Headlines that the two largest UK intelligence agencies, GCHQ and MI5, have reported that the UK is under "disturbing" and "astonishing" levels of cyber-attack may come as a shock to many people.
But the truth of the matter is that corporate and international espionage is rife, with foreign nations, corporations and organized crime syndicates looking to infiltrate the corporate networks and access data, systems and information of the UK's leading companies.
The reason for that is quite simple; They want access to corporate secrets, designs and business plans. They want to compromise the security of our companies for their own profit, to gain competitive or financial advantage.
The problem encountered by these attackers is that most large organizations implement measures to prevent such attacks. They spend lots of money on technical infrastructure designed to counter requests to access internal systems, they implement information security policies and processes which reduce the risks associated with a security breach, and sometimes they even implement programs to educate their staff on how to protect sensitive information .
They have the financial ability, the know-how and the skills to do this.
But that is not true for many of their supply chain companies.
Supply chain businesses – those that provide design, manufacturing and other services to larger corporations – are coming under increasing attack. That's because they do not have the resources and understanding that their larger clients have, and the attackers know this.
The fact is that many supply chain businesses still deal with the same sensitive information on behalf of their larger clients. This in itself makes them an inviting target but also, because of their reduced levels of security, awareness and capability, it also means that they are an easier target to penetrate.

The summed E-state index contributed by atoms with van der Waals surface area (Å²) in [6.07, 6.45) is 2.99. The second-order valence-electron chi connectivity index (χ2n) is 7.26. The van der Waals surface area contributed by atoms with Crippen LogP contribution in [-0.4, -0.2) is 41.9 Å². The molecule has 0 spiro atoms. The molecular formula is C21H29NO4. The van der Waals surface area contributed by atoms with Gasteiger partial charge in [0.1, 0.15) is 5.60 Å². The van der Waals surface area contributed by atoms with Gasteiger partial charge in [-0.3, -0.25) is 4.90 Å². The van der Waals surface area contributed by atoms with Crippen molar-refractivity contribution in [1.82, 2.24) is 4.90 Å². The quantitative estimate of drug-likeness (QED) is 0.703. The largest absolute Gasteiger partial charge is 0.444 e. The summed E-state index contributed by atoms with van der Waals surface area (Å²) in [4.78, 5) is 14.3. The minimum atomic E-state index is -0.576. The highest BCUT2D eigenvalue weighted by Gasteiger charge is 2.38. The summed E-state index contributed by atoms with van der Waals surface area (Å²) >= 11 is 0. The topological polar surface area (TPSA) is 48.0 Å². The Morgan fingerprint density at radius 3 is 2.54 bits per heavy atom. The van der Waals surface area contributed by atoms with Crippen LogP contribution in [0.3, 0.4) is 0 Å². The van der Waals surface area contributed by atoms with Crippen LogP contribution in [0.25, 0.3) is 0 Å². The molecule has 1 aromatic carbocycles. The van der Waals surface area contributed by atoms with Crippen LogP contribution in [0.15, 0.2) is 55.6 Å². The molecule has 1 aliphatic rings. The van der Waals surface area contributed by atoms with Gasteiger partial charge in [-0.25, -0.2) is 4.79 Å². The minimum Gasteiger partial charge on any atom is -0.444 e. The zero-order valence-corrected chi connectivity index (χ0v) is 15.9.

So what should such businesses do to improve security?
There are a number of steps any sensible business can take to improve security:
1. Engender a "Culture of Security" – take a top-down view with full management buy-in, showing your commitment to security and encouraging it at every level of the business;
2. Implement Security Policies – security policies formalize your approach to security, define acceptable use and technical standards which enhance security and help to make your requirements clear to all staff;
3. Employ appropriate technologies – make use of appropriate technologies for your organization. This does not have to be expensive but it can drastically reduce your risks;
4. Educate your staff – employees are your first and last line of defense, as well as often the weakest link. Educate them to protect your business interests and safeguard their own information;
5. Test your security – without testing you have no idea if your controls are working. In the context of the current topic you should at least test your internet facing infrastructure, but it is also worth implementing a program of spot-checks to ensure your staff are maintaining security and understand their roles and responsibilities.
6. Report your findings – make sure whatever the output of your security program that the results and test results are reported back to the right people and teams. This ensures that issues are dealt with correctly and risks are properly handled.
Analysis undertaken on behalf of the Information Commissioner's Office revealed that when it comes to information security, SME's are the "soft underbelly" of the UK economy and critical national infrastructure.
We all need to take responsibility for security, particularly if we want our businesses to thrive both nationally and internationally.